1778 April 12. Sunday.
The Attention to me, which has been shewn, from my first Landing in France, at Bourdeaux, by the People in Authority of all Ranks and by the principal Merchants, and since my Arrival in Paris by the Ministers of State, and others of the first Consideration has been very remarkable, and bodes well to our Country. It shews in what Estimation the new Alliance with America is held.
On Fryday last, I had the Honour of a Visit from a Number of American Gentlemen—Mr. James Jay of New York Brother of the C[hief] Justice, Mr. Johnson Brother of Governor of Maryland,1 Mr. , Mr. Amiel, Mr. Livingston, from Jamaica, Mr. Austin from Boston,2 Dr. Bancroft. Mr. R. Issard  should be 
I must return the Visits of these Gentlemen.
This Day I had the Honour to dine with the Prince De Tingry, Le Duke De Beaumont, of the illustrious House of Montmorency, the Duke and Dutchess of 
Written under the Picture of Sir Rob. Walpole. Some one made an amendment of Bribisti instead of Bibisti.
Edisti satis, lusisti satis, atque bibisti
Tempus est abire tibi.—
1. Joshua Johnson (1742–1802), born in Calvert co., Md., brother of Gov. Thomas Johnson of Maryland, was employed in London as factor of an Annapolis shipping firm until the Revolution. He then crossed to France en route to America, but having several small children he was discouraged by the prospect of a long sea voyage and settled as a merchant at Nantes, where he undertook various commissions for both Congress and the State of Maryland. JA and JQA visited the Johnsons in Nantes before returning to America in 1779. Johnson returned to London after the war and served as first U.S. consul there, 1790–1797. While on diplomatic service in London, JQA courted Johnson’s daughter Louisa Catherine (1775–1852), and was married to her in 1797. See JA, Autobiography, under the present date; entry of 14 April 1779, below; Md. Hist. Mag., 42:214–215 (Sept. 1947); JCC description begins Worthington C. Ford and others, eds., Journals of the Continental Congress, 1774–1789, Washington, 1904–1937; 34 vols. description ends , 15:1126; Archives of Maryland, Baltimore, 1883–, 21:7, 140; 43:225; 47:79; Edward S. Delaplaine, The Life of Thomas Johnson, N.Y., 1927, p. 14; Bemis, JQA description begins Samuel Flagg Bemis, John Quincy Adams, New York, 1949–1956; 2 vols. [Vol. 1:] John Quincy Adams and the Foundations of American Foreign Policy; [vol. 2:] John Quincy Adams and the Union. description ends , 1:79–82; letter of Julia B. Carroll, Foreign Affairs Branch, The National Archives, to the editors, 22 Oct. 1959.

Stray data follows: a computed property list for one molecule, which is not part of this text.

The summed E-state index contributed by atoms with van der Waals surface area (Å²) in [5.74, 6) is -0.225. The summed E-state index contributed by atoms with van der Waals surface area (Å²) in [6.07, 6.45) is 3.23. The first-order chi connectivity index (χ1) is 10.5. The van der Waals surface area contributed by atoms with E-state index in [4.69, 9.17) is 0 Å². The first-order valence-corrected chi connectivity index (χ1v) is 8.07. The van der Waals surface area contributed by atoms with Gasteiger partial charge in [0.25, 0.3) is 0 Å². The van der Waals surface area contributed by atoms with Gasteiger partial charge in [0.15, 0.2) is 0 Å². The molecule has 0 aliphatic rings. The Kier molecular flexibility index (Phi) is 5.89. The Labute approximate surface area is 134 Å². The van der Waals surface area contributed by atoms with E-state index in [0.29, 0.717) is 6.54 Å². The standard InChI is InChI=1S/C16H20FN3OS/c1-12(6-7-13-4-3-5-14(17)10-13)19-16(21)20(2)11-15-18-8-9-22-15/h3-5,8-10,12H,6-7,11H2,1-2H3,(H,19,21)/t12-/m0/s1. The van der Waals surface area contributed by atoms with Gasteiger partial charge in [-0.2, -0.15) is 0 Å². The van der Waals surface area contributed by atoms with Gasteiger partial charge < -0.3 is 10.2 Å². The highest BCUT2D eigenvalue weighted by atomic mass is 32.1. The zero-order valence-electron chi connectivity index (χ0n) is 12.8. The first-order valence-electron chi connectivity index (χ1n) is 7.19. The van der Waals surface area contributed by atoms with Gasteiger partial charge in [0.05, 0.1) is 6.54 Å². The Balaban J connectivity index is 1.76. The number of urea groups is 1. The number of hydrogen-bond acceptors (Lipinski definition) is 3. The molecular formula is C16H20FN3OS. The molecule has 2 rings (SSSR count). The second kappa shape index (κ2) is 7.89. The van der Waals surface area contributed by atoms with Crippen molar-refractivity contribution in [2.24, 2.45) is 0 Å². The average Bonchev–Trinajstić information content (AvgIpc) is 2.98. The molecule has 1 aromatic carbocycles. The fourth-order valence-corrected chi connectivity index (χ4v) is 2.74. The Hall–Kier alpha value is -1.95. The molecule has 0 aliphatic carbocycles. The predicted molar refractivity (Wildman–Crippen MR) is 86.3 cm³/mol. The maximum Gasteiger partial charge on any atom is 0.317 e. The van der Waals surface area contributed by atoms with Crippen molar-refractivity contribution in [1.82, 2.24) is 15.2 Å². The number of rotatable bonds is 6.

2. Jonathan Loring Austin, Harvard 1766, who had brought the news of Burgoyne’s surrender to France the previous fall and then served Franklin in various capacities; during the summer of 1778 he acted as secretary to JA (JA, Autobiography, under the present date; Wharton, ed., Dipl. Corr. Amer. Rev. description begins Francis Wharton, ed., The Revolutionary Diplomatic Correspondence of the United States, Washington, 1889; 6 vols. description ends , 1:620–621, 630–631; JA–Austin correspondence in Adams Papers).